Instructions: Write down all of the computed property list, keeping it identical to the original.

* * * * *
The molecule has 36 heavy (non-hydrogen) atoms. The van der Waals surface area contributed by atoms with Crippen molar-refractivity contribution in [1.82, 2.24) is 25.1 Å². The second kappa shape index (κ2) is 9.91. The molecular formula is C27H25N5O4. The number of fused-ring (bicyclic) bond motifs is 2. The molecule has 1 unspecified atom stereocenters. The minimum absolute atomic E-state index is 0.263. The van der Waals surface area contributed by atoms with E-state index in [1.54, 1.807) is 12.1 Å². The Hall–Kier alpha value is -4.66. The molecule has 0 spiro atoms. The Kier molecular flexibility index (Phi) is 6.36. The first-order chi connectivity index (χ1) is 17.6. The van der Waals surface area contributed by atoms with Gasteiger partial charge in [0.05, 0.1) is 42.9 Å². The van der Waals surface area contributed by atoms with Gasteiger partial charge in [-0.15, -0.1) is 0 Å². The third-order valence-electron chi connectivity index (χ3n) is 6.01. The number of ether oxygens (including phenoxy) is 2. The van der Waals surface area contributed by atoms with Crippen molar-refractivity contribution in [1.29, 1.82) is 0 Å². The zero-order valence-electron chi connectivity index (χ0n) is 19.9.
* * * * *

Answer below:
The molecule has 36 heavy (non-hydrogen) atoms. The van der Waals surface area contributed by atoms with Crippen molar-refractivity contribution in [1.82, 2.24) is 25.1 Å². The second kappa shape index (κ2) is 9.91. The molecular formula is C27H25N5O4. The number of fused-ring (bicyclic) bond motifs is 2. The molecule has 1 unspecified atom stereocenters. The minimum absolute atomic E-state index is 0.263. The van der Waals surface area contributed by atoms with E-state index in [1.54, 1.807) is 12.1 Å². The Hall–Kier alpha value is -4.66. The molecule has 0 spiro atoms. The Kier molecular flexibility index (Phi) is 6.36. The first-order chi connectivity index (χ1) is 17.6. The van der Waals surface area contributed by atoms with Gasteiger partial charge in [0.05, 0.1) is 42.9 Å². The van der Waals surface area contributed by atoms with Gasteiger partial charge in [-0.15, -0.1) is 0 Å². The third-order valence-electron chi connectivity index (χ3n) is 6.01. The number of ether oxygens (including phenoxy) is 2. The van der Waals surface area contributed by atoms with Crippen molar-refractivity contribution in [1.29, 1.82) is 0 Å². The zero-order valence-electron chi connectivity index (χ0n) is 19.9.